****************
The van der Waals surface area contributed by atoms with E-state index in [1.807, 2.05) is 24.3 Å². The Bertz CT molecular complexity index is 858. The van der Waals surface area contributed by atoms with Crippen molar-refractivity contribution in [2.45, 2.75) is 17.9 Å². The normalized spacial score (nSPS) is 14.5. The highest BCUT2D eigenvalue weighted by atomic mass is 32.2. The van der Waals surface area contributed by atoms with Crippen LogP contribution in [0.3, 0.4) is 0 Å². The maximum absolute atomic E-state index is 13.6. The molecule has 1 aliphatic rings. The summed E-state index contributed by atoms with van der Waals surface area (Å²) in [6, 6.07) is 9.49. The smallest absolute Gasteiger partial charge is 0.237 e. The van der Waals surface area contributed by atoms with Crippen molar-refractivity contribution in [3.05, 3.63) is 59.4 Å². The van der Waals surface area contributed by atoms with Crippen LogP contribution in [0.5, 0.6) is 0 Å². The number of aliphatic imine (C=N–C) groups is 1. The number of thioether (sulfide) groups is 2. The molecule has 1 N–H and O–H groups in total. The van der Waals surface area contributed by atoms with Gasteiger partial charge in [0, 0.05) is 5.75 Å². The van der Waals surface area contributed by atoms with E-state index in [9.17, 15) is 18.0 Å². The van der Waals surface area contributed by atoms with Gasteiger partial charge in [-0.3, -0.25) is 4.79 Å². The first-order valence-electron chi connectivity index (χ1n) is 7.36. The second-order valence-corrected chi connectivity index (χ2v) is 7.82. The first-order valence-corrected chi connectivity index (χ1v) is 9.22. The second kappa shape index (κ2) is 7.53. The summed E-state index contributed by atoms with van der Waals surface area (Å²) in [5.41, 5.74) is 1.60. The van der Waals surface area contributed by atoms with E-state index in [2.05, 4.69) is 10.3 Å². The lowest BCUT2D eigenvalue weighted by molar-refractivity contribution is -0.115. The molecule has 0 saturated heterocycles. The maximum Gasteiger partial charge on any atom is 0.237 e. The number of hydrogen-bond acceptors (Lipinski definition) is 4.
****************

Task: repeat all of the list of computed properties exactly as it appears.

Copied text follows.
The van der Waals surface area contributed by atoms with E-state index in [1.807, 2.05) is 24.3 Å². The Bertz CT molecular complexity index is 858. The van der Waals surface area contributed by atoms with Crippen molar-refractivity contribution in [2.45, 2.75) is 17.9 Å². The normalized spacial score (nSPS) is 14.5. The highest BCUT2D eigenvalue weighted by atomic mass is 32.2. The van der Waals surface area contributed by atoms with Crippen LogP contribution in [0.3, 0.4) is 0 Å². The maximum absolute atomic E-state index is 13.6. The molecule has 1 aliphatic rings. The summed E-state index contributed by atoms with van der Waals surface area (Å²) in [6, 6.07) is 9.49. The smallest absolute Gasteiger partial charge is 0.237 e. The van der Waals surface area contributed by atoms with Crippen molar-refractivity contribution in [3.05, 3.63) is 59.4 Å². The van der Waals surface area contributed by atoms with Crippen LogP contribution in [0.5, 0.6) is 0 Å². The number of aliphatic imine (C=N–C) groups is 1. The number of thioether (sulfide) groups is 2. The molecule has 1 N–H and O–H groups in total. The van der Waals surface area contributed by atoms with Gasteiger partial charge in [0, 0.05) is 5.75 Å². The van der Waals surface area contributed by atoms with E-state index in [9.17, 15) is 18.0 Å². The van der Waals surface area contributed by atoms with Gasteiger partial charge in [-0.3, -0.25) is 4.79 Å². The first-order valence-electron chi connectivity index (χ1n) is 7.36. The second-order valence-corrected chi connectivity index (χ2v) is 7.82. The first-order valence-corrected chi connectivity index (χ1v) is 9.22. The second kappa shape index (κ2) is 7.53. The summed E-state index contributed by atoms with van der Waals surface area (Å²) in [5.41, 5.74) is 1.60. The van der Waals surface area contributed by atoms with E-state index in [2.05, 4.69) is 10.3 Å². The lowest BCUT2D eigenvalue weighted by molar-refractivity contribution is -0.115. The molecule has 0 saturated heterocycles. The maximum Gasteiger partial charge on any atom is 0.237 e. The number of hydrogen-bond acceptors (Lipinski definition) is 4.